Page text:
White wine is often associated with light, fruity flavours that are easy to drink. However, several full-bodied white wines offer a complex and intense flavour profile that wine enthusiasts shouldn’t miss out on. These wines are perfect for pairing with rich and creamy foods or sipping on their own as a standalone drink. This article will introduce you to some of the most legendary and iconic full-bodied white wines that every wine lover should know. We’ll explore their unique characteristics, regions, and some of the best food pairings to complement their bold flavours. Whether you’re a seasoned wine connoisseur or someone just starting to explore the world of wine, these full-bodied white wines will surely impress your palate.
Full-bodied white wines are great for red wine lovers because of their rich, smooth taste, subtle creamy notes and weighty mouthfeel. They have a higher alcohol content, generally 13.5% or more.
These wines are usually made from grapes well-suited for warmer climates, producing a lusher, riper flavour. Examples include Chardonnay, Roussanne, Viognier, and Marsanne. These wines are often aged in oak barrels, adding complexity and flavour depth. So, look up the aging program to ensure the wine has had some barrel aging (usually from 6 to 12 months.)
When pairing full-bodied white wines with food, they pair well with creamy and hearty dishes like fish and chips, lobster, grilled meats and creamy sauces. They also work well with strong, robust, pungent cheeses and dishes with herbs and spices.
Chardonnay / Chablis / White Burgundy
AKA: Burgundy Villages names – California – Pouilly-Fuisse – Blanc de Blanc (for many sparkling wines) – Morillon (Austria)
White Burgundy is 100% Chardonnay from the Burgundy region of France and is one of the many styles of Chardonnay.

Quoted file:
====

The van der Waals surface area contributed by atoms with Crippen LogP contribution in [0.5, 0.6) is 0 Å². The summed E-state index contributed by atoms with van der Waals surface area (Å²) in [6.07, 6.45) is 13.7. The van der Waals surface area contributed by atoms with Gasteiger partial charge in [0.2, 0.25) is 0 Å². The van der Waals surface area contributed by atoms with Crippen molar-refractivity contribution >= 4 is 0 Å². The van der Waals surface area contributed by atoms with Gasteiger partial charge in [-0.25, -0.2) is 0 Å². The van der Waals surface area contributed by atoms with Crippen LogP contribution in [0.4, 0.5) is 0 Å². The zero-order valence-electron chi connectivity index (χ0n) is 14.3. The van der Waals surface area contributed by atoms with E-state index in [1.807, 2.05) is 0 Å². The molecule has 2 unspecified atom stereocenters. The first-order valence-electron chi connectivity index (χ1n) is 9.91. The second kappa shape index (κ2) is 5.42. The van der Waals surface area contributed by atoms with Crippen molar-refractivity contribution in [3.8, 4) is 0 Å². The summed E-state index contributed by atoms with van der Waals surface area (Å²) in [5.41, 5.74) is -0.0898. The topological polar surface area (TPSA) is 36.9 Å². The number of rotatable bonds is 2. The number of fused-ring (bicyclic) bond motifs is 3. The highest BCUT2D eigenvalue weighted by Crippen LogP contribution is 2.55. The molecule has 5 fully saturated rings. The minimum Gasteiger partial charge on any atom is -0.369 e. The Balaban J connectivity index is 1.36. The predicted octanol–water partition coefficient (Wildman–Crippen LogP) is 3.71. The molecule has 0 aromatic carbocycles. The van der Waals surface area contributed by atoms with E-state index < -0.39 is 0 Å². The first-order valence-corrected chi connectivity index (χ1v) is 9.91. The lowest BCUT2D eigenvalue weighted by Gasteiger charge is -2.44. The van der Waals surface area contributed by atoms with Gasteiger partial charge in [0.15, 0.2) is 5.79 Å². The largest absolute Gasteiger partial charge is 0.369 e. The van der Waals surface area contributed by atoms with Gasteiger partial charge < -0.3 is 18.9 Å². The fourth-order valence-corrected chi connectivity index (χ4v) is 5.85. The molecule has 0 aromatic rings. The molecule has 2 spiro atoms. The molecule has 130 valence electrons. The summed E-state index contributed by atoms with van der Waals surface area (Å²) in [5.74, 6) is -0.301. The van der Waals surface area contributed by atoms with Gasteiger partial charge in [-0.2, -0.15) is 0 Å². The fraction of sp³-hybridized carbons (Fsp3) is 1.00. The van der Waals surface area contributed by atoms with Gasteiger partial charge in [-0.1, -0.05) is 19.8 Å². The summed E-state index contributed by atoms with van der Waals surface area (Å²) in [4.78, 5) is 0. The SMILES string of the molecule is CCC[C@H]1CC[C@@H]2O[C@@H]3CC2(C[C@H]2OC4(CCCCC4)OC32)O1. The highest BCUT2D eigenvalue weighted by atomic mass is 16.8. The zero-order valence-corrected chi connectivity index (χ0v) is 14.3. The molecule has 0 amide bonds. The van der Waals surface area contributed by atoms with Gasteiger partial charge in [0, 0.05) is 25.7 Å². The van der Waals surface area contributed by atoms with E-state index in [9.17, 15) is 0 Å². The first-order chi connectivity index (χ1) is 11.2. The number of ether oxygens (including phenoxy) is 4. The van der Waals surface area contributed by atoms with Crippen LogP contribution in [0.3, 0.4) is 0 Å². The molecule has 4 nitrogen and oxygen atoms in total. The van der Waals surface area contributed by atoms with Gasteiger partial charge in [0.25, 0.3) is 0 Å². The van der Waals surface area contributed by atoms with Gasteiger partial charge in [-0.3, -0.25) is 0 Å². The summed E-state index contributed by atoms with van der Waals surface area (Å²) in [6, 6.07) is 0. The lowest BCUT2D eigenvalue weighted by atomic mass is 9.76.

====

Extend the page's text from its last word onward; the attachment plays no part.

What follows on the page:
Chardonnay is a white wine grape variety that originated in the Burgundy region of France. It is one of the most widely planted grapes in the world. It can be found in California, Australia, South Africa, and Chile. Chardonnay wines vary in flavour and style depending on the region and winemaking techniques.
The versatility of Chardonnay makes it a popular choice among winemakers, and its popularity among consumers has made it a household name in the wine world. The grape can be used to produce light and crisp wines with green apple and citrus flavours and full-bodied wines with rich flavours of tropical fruit, vanilla, and oak. Chardonnay can also be used for sparkling wine production, such as the famous Champagne and other sparkling wines produced using the traditional method.
Chardonnay is perhaps the most famous full-bodied white wine. It is renowned for its creamy texture and rich butter, vanilla, and oak aromas.
What is the difference between oaked and unoaked Chardonnay?
When Chardonnay is aged in oak barrels, it gets a buttery, vanilla flavour and a smooth, creamy texture due to a process called malolactic fermentation. This doesn’t happen if it’s aged in plastic or steel instead of oak.
Chardonnay is a popular white wine with diverse styles, from full-bodied, oaky examples to more fruity, unoaked versions. To serve Chardonnay at the optimal temperature, it is generally recommended to chill it between 7-13°C/45-55°F before serving.
This range allows the wine to showcase its unique characteristics, with cooler temperatures emphasizing a fresher, fruitier style, while warmer temperatures bring out more complex, barrel-aged nuances.
Ultimately, the serving temperature of Chardonnay will depend on personal preference and the specific style of the wine.
|Chablis style||light||high||dry, minerally||low|
|unoaked, warm climate||light to medium||medium||dry, fruity||low|
|lightly oaked cool climate (white Burgundy style)||medium||medium||dry||low|